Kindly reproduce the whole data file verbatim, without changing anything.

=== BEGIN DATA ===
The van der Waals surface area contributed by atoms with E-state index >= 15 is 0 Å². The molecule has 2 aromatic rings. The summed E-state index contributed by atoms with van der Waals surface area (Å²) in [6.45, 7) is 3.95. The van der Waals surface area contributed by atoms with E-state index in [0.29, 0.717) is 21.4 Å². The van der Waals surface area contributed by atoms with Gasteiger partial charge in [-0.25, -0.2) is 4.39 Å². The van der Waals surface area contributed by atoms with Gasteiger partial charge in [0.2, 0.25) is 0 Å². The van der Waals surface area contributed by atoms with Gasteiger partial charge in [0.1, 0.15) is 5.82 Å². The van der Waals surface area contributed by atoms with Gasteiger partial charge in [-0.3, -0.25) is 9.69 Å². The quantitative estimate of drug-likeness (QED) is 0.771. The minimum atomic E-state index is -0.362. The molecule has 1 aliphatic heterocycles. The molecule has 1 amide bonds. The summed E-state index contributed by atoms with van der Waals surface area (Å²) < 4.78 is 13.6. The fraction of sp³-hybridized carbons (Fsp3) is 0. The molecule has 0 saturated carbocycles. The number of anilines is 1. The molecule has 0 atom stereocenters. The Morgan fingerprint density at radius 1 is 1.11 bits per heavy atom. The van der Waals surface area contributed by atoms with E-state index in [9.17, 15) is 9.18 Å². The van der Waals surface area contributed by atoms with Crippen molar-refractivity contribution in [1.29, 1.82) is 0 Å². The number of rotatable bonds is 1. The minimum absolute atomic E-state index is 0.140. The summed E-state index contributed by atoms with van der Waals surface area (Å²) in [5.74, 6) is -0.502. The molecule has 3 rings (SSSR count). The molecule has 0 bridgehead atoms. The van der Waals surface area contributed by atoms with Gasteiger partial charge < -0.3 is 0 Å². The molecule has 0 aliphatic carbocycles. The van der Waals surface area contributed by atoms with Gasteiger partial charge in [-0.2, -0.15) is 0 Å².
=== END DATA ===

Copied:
The van der Waals surface area contributed by atoms with E-state index >= 15 is 0 Å². The molecule has 2 aromatic rings. The summed E-state index contributed by atoms with van der Waals surface area (Å²) in [6.45, 7) is 3.95. The van der Waals surface area contributed by atoms with E-state index in [0.29, 0.717) is 21.4 Å². The van der Waals surface area contributed by atoms with Gasteiger partial charge in [-0.25, -0.2) is 4.39 Å². The van der Waals surface area contributed by atoms with Gasteiger partial charge in [0.2, 0.25) is 0 Å². The van der Waals surface area contributed by atoms with Gasteiger partial charge in [0.1, 0.15) is 5.82 Å². The van der Waals surface area contributed by atoms with Gasteiger partial charge in [-0.3, -0.25) is 9.69 Å². The quantitative estimate of drug-likeness (QED) is 0.771. The minimum atomic E-state index is -0.362. The molecule has 1 aliphatic heterocycles. The molecule has 1 amide bonds. The summed E-state index contributed by atoms with van der Waals surface area (Å²) < 4.78 is 13.6. The fraction of sp³-hybridized carbons (Fsp3) is 0. The molecule has 0 saturated carbocycles. The number of anilines is 1. The molecule has 0 atom stereocenters. The Morgan fingerprint density at radius 1 is 1.11 bits per heavy atom. The van der Waals surface area contributed by atoms with E-state index in [9.17, 15) is 9.18 Å². The van der Waals surface area contributed by atoms with Crippen molar-refractivity contribution in [1.29, 1.82) is 0 Å². The number of rotatable bonds is 1. The minimum absolute atomic E-state index is 0.140. The summed E-state index contributed by atoms with van der Waals surface area (Å²) in [5.74, 6) is -0.502. The molecule has 3 rings (SSSR count). The molecule has 0 bridgehead atoms. The van der Waals surface area contributed by atoms with Gasteiger partial charge < -0.3 is 0 Å². The molecule has 0 aliphatic carbocycles. The van der Waals surface area contributed by atoms with Gasteiger partial charge in [-0.2, -0.15) is 0 Å².